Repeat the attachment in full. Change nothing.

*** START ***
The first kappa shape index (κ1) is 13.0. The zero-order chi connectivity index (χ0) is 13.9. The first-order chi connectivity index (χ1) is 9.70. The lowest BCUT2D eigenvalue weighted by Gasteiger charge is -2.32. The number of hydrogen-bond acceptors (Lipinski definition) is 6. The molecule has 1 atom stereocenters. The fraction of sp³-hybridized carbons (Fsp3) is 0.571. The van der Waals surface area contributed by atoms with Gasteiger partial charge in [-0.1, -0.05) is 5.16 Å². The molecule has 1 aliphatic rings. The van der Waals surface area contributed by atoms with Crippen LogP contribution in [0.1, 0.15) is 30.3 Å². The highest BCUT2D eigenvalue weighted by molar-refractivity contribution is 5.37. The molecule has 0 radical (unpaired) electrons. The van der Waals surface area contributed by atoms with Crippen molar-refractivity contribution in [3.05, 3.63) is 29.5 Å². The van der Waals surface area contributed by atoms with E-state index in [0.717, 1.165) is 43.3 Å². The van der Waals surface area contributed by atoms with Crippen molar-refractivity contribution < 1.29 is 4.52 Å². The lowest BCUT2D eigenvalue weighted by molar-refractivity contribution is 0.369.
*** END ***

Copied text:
The first kappa shape index (κ1) is 13.0. The zero-order chi connectivity index (χ0) is 13.9. The first-order chi connectivity index (χ1) is 9.70. The lowest BCUT2D eigenvalue weighted by Gasteiger charge is -2.32. The number of hydrogen-bond acceptors (Lipinski definition) is 6. The molecule has 1 atom stereocenters. The fraction of sp³-hybridized carbons (Fsp3) is 0.571. The van der Waals surface area contributed by atoms with Gasteiger partial charge in [-0.1, -0.05) is 5.16 Å². The molecule has 1 aliphatic rings. The van der Waals surface area contributed by atoms with Crippen LogP contribution in [0.1, 0.15) is 30.3 Å². The highest BCUT2D eigenvalue weighted by molar-refractivity contribution is 5.37. The molecule has 0 radical (unpaired) electrons. The van der Waals surface area contributed by atoms with Crippen molar-refractivity contribution in [3.05, 3.63) is 29.5 Å². The van der Waals surface area contributed by atoms with E-state index in [0.717, 1.165) is 43.3 Å². The van der Waals surface area contributed by atoms with Crippen molar-refractivity contribution < 1.29 is 4.52 Å². The lowest BCUT2D eigenvalue weighted by molar-refractivity contribution is 0.369.